The sudden collapse of the government in Afghanistan, as well as the tragic images of Afghans trying to flee the surging Taliban, has politicians and the U.S. commentariat scrambling for answers. Some have blamed the administration for a botched evacuation. Others have blamed presidents current and past, either for making ham-fisted deals or for ignoring the lessons of previous American occupations.
The Taliban’s swift conquest is attributable to many factors. But one that crosses multiple administrations yet is getting very little attention right now is corruption.
The Taliban’s swift conquest is attributable to many factors. But one that crosses multiple administrations yet is getting very little attention right now is corruption. Specifically, the kind of corruption the U.S. aided and abetted over many years, glad-handing crooked officials and stalling anti-corruption investigations, as ordinary Afghans struggled and watched officials grow wealthier and wealthier. While corruption can hardly be described as the sole reason for the Afghan government’s disintegration, it is a consistent through-line of multiple American administrations — and an element that the U.S. has consistently overlooked.
It’s not like the U.S. was unaware of the kind of corruption that exploded during the American occupation, or of the role that Washington played in fueling the kleptocratic graft. A few years ago, the Special Inspector General for Afghanistan Reconstruction (SIGAR) issued a comprehensive report examining how the U.S. fanned the flames of elite predation and high-level corruption in Afghanistan following the 2001 invasion. The details in the 164-page report are mind-boggling, not least for how clearly they illustrate just how thoroughly corrupt the U.S.-backed government had become.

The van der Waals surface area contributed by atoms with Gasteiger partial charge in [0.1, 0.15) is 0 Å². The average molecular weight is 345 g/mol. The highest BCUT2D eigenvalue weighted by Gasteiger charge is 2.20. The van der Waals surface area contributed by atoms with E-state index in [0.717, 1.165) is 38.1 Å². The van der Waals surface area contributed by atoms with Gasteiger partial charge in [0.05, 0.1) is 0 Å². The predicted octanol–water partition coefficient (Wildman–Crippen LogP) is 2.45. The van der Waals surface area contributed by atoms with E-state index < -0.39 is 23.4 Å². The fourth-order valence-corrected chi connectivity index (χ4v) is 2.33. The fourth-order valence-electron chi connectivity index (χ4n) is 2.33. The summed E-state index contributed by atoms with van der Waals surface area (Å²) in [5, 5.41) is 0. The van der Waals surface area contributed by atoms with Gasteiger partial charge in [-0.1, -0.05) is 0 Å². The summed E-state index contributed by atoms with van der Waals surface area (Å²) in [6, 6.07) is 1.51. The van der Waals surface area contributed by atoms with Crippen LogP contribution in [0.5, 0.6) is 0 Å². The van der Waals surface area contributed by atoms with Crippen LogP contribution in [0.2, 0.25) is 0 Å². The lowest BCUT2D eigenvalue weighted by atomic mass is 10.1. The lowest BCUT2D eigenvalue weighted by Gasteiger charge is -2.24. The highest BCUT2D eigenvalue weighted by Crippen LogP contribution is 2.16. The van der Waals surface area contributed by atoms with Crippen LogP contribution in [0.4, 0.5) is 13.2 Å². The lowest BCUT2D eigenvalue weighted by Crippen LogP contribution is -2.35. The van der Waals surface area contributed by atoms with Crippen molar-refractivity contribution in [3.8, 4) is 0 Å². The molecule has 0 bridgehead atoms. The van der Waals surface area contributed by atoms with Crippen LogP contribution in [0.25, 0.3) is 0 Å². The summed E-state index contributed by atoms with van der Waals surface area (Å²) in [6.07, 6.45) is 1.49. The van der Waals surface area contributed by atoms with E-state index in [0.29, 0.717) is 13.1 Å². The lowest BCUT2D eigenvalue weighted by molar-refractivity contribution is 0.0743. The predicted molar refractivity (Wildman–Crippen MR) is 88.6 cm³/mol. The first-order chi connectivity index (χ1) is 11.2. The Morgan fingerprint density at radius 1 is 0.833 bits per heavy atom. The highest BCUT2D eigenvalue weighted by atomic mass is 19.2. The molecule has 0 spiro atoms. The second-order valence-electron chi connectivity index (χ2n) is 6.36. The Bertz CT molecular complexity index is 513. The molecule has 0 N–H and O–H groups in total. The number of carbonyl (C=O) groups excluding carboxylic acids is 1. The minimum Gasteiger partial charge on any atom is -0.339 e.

The report detailed an investigation that caught one of former Afghan President Hamid Karzai’s aides soliciting a bribe in order to block a separate corruption investigation. The aide was released, and the case was eventually dropped — but not before The New York Times revealed that he was secretly on the payroll of the CIA. As the SIGAR report noted, “By the time of [the aide’s] arrest and release, a pattern had been established: High-level Afghan officials who were suspected of corruption often evaded arrest or prosecution.”
Not long later, reports began trickling out that the CIA had also begun delivering “bags of cash” directly to the Afghan government. Dubbed “ghost money” by Karzai’s chief of staff, much of it went directly to corrupt warlords and politicians. Another analysis found that at least 40 percent of thousands of Department of Defense contracts, totaling tens of billions of dollars, ended up in the hands of criminal syndicates and criminal officials. As one American official said, “The biggest source of corruption in Afghanistan was the United States.”
Even when American officials weren’t directly involved in spinning cash to crooked politicians, Washington seemed more than happy to look the other way while Afghan officials cashed in on their connections. For instance, after Kabul Bank, one of the country’s primary financial institutions, turned out to be little more than a Ponzi scheme — with politically connected Afghan figures siphoning off nearly $1 billion via fictitious companies — the U.S. paid lip service to pursuing an investigation and recovering the stolen assets. However, as the 2016 SIGAR report makes clear, nothing ever came of it: “Ultimately, the Afghan government suffered no major consequences, in terms of financial support from donors, for its failure to hold accountable and recover significant assets from the politically connected individuals who had defrauded the Afghan people.”